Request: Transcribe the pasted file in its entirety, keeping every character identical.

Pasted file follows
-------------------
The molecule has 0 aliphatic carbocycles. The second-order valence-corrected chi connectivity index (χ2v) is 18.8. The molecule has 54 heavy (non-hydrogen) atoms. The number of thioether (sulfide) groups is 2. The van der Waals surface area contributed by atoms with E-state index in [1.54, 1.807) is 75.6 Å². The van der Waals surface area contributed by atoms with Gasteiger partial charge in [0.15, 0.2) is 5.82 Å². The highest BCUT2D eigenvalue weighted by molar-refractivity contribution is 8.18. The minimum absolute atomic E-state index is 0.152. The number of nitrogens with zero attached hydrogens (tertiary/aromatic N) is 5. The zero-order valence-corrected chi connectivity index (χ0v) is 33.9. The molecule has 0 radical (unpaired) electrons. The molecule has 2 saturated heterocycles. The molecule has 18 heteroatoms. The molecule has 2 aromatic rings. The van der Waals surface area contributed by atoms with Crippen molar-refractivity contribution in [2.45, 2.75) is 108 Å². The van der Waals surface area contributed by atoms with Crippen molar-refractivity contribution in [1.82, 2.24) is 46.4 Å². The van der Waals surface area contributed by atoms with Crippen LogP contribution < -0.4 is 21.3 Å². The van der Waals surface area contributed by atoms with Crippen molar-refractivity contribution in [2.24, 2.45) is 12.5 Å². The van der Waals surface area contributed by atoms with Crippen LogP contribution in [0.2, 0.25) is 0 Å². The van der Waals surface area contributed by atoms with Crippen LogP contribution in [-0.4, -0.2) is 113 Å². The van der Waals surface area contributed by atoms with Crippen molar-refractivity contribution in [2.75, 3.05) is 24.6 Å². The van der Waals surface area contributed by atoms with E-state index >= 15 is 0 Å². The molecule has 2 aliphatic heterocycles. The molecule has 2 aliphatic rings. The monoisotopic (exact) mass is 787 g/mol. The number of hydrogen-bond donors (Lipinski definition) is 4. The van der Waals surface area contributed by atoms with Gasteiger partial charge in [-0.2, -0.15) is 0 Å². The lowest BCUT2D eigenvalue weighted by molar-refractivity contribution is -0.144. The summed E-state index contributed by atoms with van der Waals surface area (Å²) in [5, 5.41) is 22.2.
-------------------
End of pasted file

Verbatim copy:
The molecule has 0 aliphatic carbocycles. The second-order valence-corrected chi connectivity index (χ2v) is 18.8. The molecule has 54 heavy (non-hydrogen) atoms. The number of thioether (sulfide) groups is 2. The van der Waals surface area contributed by atoms with E-state index in [1.54, 1.807) is 75.6 Å². The van der Waals surface area contributed by atoms with Gasteiger partial charge in [0.15, 0.2) is 5.82 Å². The highest BCUT2D eigenvalue weighted by molar-refractivity contribution is 8.18. The minimum absolute atomic E-state index is 0.152. The number of nitrogens with zero attached hydrogens (tertiary/aromatic N) is 5. The zero-order valence-corrected chi connectivity index (χ0v) is 33.9. The molecule has 0 radical (unpaired) electrons. The molecule has 2 saturated heterocycles. The molecule has 18 heteroatoms. The molecule has 2 aromatic rings. The van der Waals surface area contributed by atoms with Crippen molar-refractivity contribution in [2.45, 2.75) is 108 Å². The van der Waals surface area contributed by atoms with Crippen molar-refractivity contribution in [1.82, 2.24) is 46.4 Å². The van der Waals surface area contributed by atoms with Crippen LogP contribution < -0.4 is 21.3 Å². The van der Waals surface area contributed by atoms with Crippen molar-refractivity contribution in [2.24, 2.45) is 12.5 Å². The van der Waals surface area contributed by atoms with Crippen LogP contribution in [0.2, 0.25) is 0 Å². The van der Waals surface area contributed by atoms with Crippen LogP contribution in [-0.4, -0.2) is 113 Å². The van der Waals surface area contributed by atoms with Crippen molar-refractivity contribution in [2.75, 3.05) is 24.6 Å². The van der Waals surface area contributed by atoms with E-state index >= 15 is 0 Å². The molecule has 2 aliphatic heterocycles. The molecule has 2 aliphatic rings. The monoisotopic (exact) mass is 787 g/mol. The number of hydrogen-bond donors (Lipinski definition) is 4. The van der Waals surface area contributed by atoms with Gasteiger partial charge in [-0.2, -0.15) is 0 Å². The lowest BCUT2D eigenvalue weighted by molar-refractivity contribution is -0.144. The summed E-state index contributed by atoms with van der Waals surface area (Å²) in [5, 5.41) is 22.2.